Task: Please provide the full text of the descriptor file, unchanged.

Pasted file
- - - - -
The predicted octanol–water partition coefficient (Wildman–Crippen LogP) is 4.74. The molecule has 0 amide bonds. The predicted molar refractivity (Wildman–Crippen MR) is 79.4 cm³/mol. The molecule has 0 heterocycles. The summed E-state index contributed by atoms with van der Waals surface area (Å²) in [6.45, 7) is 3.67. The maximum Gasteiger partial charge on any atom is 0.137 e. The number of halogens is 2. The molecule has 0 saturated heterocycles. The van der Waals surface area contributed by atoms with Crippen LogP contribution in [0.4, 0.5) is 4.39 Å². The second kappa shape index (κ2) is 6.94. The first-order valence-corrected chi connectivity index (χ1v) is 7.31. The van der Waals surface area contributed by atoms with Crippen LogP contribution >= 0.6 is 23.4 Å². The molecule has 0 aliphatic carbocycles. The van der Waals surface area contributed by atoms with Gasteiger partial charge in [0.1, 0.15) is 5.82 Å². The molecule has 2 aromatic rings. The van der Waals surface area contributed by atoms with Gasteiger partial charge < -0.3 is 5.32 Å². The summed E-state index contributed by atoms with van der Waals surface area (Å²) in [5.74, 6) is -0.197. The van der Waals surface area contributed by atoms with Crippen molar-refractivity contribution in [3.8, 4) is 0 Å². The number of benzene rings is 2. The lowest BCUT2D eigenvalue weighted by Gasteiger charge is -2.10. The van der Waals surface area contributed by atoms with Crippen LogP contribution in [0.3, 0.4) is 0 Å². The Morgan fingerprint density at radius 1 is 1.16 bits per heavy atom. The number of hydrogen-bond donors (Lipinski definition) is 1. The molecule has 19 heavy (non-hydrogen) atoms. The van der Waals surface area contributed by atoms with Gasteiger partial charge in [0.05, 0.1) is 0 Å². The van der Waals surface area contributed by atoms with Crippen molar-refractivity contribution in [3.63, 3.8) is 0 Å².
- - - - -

The predicted octanol–water partition coefficient (Wildman–Crippen LogP) is 4.74. The molecule has 0 amide bonds. The predicted molar refractivity (Wildman–Crippen MR) is 79.4 cm³/mol. The molecule has 0 heterocycles. The summed E-state index contributed by atoms with van der Waals surface area (Å²) in [6.45, 7) is 3.67. The maximum Gasteiger partial charge on any atom is 0.137 e. The number of halogens is 2. The molecule has 0 saturated heterocycles. The van der Waals surface area contributed by atoms with Crippen LogP contribution in [0.4, 0.5) is 4.39 Å². The second kappa shape index (κ2) is 6.94. The first-order valence-corrected chi connectivity index (χ1v) is 7.31. The van der Waals surface area contributed by atoms with Crippen LogP contribution >= 0.6 is 23.4 Å². The molecule has 0 aliphatic carbocycles. The van der Waals surface area contributed by atoms with Gasteiger partial charge in [0.1, 0.15) is 5.82 Å². The molecule has 2 aromatic rings. The van der Waals surface area contributed by atoms with Gasteiger partial charge < -0.3 is 5.32 Å². The summed E-state index contributed by atoms with van der Waals surface area (Å²) in [5.74, 6) is -0.197. The van der Waals surface area contributed by atoms with Crippen molar-refractivity contribution in [3.8, 4) is 0 Å². The number of benzene rings is 2. The lowest BCUT2D eigenvalue weighted by Gasteiger charge is -2.10. The van der Waals surface area contributed by atoms with Crippen LogP contribution in [0.3, 0.4) is 0 Å². The Morgan fingerprint density at radius 1 is 1.16 bits per heavy atom. The number of hydrogen-bond donors (Lipinski definition) is 1. The molecule has 19 heavy (non-hydrogen) atoms. The van der Waals surface area contributed by atoms with Gasteiger partial charge in [0.05, 0.1) is 0 Å². The van der Waals surface area contributed by atoms with Crippen molar-refractivity contribution in [3.63, 3.8) is 0 Å².